Dell PowerEdge BIOS Upgrade on Linux

Dell only provides certain PowerEdge BIOS flash upgrades in the form of Windows-only self-extracting archives (despite the facts that they claim to officially support Linux and that the BIOS flash utility itself is a DOS program.) Ordinary unzip won’t open the self-extracting archive. You need to run it on a Windows system, which I don’t have. Here’s how to flash your PowerEdge BIOS without Windows.

Dell provides the biosdisk utility to make a bootable FreeDOS image with the BIOS upgrade executable on it, but it doesn’t work with the Windows-only PowerEdge 4400 BIOS upgrade, since that won’t run on FreeDOS. They claim that biosdisk isn’t intended for PowerEdge systems, since they all have Linux BIOS flashes available; this does not seem to actually be the case for the 4400.

The Windows self-extractor does run under WINE, but it demands an actual floppy drive device to write to, which my computer doesn’t have. WINE also doesn’t seem to support mounting an image file as a floppy device, for some reason. You’ll need to use something like VMWare or a computer with a physical floppy drive to get this to extract itself.

Once you have a floppy image, here’s how to flash without biosdisk or Windows available:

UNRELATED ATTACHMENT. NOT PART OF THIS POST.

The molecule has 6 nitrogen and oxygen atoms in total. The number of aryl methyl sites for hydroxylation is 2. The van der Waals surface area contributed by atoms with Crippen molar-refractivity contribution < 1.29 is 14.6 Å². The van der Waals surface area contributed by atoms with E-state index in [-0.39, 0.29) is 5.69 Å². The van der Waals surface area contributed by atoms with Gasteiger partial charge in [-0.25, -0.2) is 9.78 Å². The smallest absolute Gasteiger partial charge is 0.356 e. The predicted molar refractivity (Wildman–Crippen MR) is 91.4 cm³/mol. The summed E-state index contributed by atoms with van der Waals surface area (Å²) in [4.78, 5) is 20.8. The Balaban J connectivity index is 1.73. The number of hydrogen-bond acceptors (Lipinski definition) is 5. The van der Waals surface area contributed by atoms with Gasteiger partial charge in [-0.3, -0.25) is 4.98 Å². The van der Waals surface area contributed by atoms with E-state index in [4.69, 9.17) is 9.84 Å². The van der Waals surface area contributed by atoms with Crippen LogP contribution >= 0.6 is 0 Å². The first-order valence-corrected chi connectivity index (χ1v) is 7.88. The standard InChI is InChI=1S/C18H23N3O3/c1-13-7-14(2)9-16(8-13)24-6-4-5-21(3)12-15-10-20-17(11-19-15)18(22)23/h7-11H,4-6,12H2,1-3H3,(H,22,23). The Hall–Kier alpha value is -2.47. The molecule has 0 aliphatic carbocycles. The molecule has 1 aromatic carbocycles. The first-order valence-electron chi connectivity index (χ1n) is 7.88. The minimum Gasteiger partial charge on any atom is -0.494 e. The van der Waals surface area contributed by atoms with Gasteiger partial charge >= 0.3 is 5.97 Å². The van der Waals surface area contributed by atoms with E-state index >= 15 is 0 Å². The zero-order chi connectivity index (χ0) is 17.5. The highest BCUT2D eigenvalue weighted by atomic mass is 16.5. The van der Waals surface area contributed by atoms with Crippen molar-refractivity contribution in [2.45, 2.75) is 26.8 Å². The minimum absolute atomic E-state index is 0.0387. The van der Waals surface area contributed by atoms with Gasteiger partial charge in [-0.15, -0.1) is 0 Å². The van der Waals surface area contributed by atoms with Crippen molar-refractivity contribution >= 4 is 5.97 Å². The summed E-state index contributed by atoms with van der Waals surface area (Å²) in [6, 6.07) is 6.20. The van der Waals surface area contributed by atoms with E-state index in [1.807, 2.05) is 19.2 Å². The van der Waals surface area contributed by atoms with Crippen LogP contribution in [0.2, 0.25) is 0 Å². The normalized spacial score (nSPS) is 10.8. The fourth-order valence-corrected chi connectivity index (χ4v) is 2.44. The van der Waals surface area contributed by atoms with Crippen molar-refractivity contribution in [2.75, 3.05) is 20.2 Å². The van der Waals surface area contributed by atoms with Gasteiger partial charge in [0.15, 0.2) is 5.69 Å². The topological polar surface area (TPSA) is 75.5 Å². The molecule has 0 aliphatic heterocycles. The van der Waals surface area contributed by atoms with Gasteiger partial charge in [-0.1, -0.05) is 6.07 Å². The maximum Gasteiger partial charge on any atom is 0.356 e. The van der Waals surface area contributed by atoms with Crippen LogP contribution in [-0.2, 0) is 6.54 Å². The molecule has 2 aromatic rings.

1. Use WINE to extract the archive. For maximum fun, the upgrade I have refuses to just extract itself; instead, it requires that it has access to a floppy drive to write to directly. Sigh. Ok. Working on that. Updates to come. winecfg
  2. Install syslinux. (apt-get install syslinux). We are going to use memdisk, a boot loader that creates a RAM drive and then loads an operating system, to load FreeDOS.
  3. Get a FreeDOS boot disk image and add your flashing .exe to it.Mount with something like mount -t vfat /path/to/freedos.img /mnt -o loop, then just cp your flashing .exe to /mnt. (If you got a gzipped image, gunzip it first.
  4. Edit /etc/grub.d/40_custom to add a boot menu entry for memdisk/FreeDOS.
    menuentry "FreeDOS" {
        set root=(hd0,2) #### <--- Change this to your /boot partition!
        linux16 /memdisk floppy
        initrd16 /freedos.img
    }
    

    As noted, change the root entry to point to your actual /boot partition, so GRUB can find the images. Also note that the partition normally mounted at /boot will be mounted as the root directory (/) at boot time, so it’s not necessary to prefix /boot before the image file names.

    Then, reboot and select FreeDos from the GRUB menu. Run your DOS-based flash program, and all is well.

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